MISSOULA — COVID is spreading, and we know a good chunk of Missoula County’s cases are tied to the University of Montana, but more specifically, the cases are clustered in the athletics department and Greek life.
According to COVID Incident Commander Cindy Farr, seeing cases in clusters is good news.
"The fact that we're seeing it in clusters is actually a good thing because what we don't want to see are sporadic cases popping up, whether it's out in the community or related to the University of Montana or related to one of our schools. We don't want those cases to be popping up sporadically and not know where they came from," said Farr.
Positive cases and their close contacts, even if identified within a cluster, still need a place to isolate or quarantine.
Spokesperson for the University of Montana Paula Short said the University has identified a number of units for isolation and quarantine.
UM can’t share where those units are located, but Short said they’re equipped with the essentials - bedding, restroom and kitchen facilities, along with a handful of dining accommodations.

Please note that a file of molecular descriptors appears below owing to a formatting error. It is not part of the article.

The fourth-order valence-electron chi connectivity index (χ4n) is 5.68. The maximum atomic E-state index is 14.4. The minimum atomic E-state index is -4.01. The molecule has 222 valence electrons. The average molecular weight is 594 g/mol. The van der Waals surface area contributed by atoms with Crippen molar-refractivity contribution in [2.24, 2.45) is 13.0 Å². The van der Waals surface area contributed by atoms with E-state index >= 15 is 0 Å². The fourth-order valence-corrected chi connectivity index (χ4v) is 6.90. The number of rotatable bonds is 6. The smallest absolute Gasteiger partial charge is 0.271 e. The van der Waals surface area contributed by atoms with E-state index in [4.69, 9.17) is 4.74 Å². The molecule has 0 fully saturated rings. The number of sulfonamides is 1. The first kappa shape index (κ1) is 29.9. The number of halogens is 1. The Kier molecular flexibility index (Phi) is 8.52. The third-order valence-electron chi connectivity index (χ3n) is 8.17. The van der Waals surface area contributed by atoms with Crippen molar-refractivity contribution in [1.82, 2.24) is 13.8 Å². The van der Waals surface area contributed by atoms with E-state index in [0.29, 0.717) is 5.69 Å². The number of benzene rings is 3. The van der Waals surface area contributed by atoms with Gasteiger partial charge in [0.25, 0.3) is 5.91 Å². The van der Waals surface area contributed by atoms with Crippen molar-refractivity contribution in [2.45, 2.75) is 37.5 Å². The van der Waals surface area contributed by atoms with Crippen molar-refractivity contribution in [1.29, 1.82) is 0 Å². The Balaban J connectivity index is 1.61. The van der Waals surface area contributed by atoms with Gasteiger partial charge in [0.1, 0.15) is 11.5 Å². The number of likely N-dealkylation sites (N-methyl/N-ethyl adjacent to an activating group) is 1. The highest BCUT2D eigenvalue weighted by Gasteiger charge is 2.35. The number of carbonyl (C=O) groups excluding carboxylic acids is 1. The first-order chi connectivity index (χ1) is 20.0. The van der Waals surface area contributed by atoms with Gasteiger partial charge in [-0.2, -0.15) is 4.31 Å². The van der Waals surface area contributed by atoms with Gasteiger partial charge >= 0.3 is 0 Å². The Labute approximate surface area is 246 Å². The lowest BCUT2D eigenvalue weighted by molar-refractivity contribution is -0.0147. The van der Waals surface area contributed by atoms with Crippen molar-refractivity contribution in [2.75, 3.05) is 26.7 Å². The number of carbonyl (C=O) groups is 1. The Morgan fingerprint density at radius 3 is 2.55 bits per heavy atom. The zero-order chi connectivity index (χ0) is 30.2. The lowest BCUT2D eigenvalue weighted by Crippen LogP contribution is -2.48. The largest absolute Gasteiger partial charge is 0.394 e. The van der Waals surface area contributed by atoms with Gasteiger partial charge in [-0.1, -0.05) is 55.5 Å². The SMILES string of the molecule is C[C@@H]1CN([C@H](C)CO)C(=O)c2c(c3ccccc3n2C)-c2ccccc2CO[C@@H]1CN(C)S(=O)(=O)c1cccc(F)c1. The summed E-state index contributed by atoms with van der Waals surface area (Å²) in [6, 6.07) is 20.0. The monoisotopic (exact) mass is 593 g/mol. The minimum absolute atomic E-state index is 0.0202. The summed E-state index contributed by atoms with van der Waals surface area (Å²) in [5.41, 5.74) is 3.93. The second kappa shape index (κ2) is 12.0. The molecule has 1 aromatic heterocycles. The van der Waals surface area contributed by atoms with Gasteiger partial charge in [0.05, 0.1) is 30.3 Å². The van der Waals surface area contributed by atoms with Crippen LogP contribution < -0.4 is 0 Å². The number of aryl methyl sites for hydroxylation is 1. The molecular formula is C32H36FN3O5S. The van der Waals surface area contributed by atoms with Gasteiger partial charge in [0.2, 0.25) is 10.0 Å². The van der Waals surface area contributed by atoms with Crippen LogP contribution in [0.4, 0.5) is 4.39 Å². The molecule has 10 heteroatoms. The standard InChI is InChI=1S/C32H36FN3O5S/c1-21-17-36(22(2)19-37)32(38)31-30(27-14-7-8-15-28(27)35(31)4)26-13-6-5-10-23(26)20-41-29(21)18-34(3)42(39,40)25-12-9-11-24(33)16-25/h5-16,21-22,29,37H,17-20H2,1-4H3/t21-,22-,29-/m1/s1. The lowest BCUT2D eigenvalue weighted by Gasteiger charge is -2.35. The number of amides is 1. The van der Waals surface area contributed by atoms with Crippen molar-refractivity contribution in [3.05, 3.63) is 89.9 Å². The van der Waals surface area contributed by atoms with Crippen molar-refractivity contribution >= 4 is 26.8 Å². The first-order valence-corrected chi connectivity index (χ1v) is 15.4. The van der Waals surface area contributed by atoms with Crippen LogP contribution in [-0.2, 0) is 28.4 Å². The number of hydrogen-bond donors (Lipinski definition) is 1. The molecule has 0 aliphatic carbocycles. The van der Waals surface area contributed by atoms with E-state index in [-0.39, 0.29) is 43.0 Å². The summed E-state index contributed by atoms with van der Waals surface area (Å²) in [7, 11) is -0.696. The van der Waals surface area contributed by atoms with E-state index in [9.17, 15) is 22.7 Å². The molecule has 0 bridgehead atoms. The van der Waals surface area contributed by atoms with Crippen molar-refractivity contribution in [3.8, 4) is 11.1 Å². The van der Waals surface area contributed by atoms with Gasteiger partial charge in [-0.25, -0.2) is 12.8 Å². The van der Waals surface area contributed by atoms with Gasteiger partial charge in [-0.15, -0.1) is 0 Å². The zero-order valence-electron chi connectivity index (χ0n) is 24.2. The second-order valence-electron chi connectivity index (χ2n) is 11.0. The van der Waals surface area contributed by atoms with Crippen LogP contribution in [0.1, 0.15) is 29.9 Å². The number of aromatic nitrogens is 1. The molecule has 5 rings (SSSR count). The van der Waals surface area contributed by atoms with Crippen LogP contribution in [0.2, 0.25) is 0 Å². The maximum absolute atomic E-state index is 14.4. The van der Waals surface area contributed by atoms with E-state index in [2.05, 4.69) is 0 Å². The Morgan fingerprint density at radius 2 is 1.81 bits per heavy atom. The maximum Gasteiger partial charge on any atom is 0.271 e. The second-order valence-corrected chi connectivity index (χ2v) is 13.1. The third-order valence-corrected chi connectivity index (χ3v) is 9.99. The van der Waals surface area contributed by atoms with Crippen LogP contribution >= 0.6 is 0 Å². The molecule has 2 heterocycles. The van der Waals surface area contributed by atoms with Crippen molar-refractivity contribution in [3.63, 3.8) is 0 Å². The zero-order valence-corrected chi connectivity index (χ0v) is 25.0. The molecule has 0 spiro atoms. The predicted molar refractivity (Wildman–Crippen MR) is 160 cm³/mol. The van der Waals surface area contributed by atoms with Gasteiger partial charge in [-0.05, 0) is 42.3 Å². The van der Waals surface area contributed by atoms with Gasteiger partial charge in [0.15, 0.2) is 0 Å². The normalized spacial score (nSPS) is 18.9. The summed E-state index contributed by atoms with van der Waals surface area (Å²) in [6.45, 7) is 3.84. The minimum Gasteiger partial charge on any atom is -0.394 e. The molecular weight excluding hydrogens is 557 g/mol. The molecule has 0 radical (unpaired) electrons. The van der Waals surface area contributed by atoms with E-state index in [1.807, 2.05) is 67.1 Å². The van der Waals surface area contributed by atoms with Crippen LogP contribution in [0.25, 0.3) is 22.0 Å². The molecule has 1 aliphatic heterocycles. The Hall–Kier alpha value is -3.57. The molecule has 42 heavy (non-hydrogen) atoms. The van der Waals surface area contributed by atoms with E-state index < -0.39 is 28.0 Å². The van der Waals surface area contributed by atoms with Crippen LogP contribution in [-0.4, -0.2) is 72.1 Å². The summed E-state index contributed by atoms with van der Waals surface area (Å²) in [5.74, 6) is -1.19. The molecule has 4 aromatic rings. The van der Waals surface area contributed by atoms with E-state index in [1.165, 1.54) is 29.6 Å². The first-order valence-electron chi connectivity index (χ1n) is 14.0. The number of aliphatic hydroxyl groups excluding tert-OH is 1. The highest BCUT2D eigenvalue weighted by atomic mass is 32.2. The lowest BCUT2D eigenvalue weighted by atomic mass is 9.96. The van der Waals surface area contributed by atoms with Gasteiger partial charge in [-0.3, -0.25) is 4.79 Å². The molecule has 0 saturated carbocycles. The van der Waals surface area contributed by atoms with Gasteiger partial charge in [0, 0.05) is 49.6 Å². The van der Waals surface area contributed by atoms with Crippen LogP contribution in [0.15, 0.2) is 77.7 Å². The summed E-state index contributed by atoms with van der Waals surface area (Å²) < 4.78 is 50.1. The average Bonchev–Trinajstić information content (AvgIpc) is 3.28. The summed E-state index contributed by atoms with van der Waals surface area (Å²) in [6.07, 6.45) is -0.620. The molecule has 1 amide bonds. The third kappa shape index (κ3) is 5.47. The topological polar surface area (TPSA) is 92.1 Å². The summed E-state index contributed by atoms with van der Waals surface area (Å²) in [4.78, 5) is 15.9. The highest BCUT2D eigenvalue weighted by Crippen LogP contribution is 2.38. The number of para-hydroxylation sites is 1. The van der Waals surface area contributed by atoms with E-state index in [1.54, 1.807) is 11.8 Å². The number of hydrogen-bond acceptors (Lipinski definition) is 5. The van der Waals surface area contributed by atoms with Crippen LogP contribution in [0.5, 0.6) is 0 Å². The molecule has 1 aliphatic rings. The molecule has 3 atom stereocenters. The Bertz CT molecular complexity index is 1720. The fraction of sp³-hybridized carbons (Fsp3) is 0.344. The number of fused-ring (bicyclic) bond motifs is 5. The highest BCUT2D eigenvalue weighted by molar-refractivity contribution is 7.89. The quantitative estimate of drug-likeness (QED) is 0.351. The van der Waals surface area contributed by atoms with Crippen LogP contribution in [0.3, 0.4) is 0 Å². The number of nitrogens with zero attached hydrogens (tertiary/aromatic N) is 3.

"We try to make it as homey as we can. We also have a quarantine coordinator that is available, essentially 24 hours a day by phone and email, if a situation arises where they need something immediately or they need additional support," said Short.
UM hasn’t reached their quarantine housing capacity yet, but the simple question of capacity really isn’t simple at all.
"I want to say it's around 100 individuals," said Short, "but it's hard to pin that number because some of those spaces are configured differently."
Daily COVID meetings for the University tackle every issue you could think of and more.
Short said like everyone else, they’re learning as they go.
"First thing in the morning we have a meeting to discuss our capacity and how we're able to meet that, and we also talk about contingencies for when we exceed our campus capacity and what options we might have off campus."
UM officials say they’re not at a point where they need to move entirely online, but as cases rise, we could see gradual adjustments made to campus operations, events, or individual classes.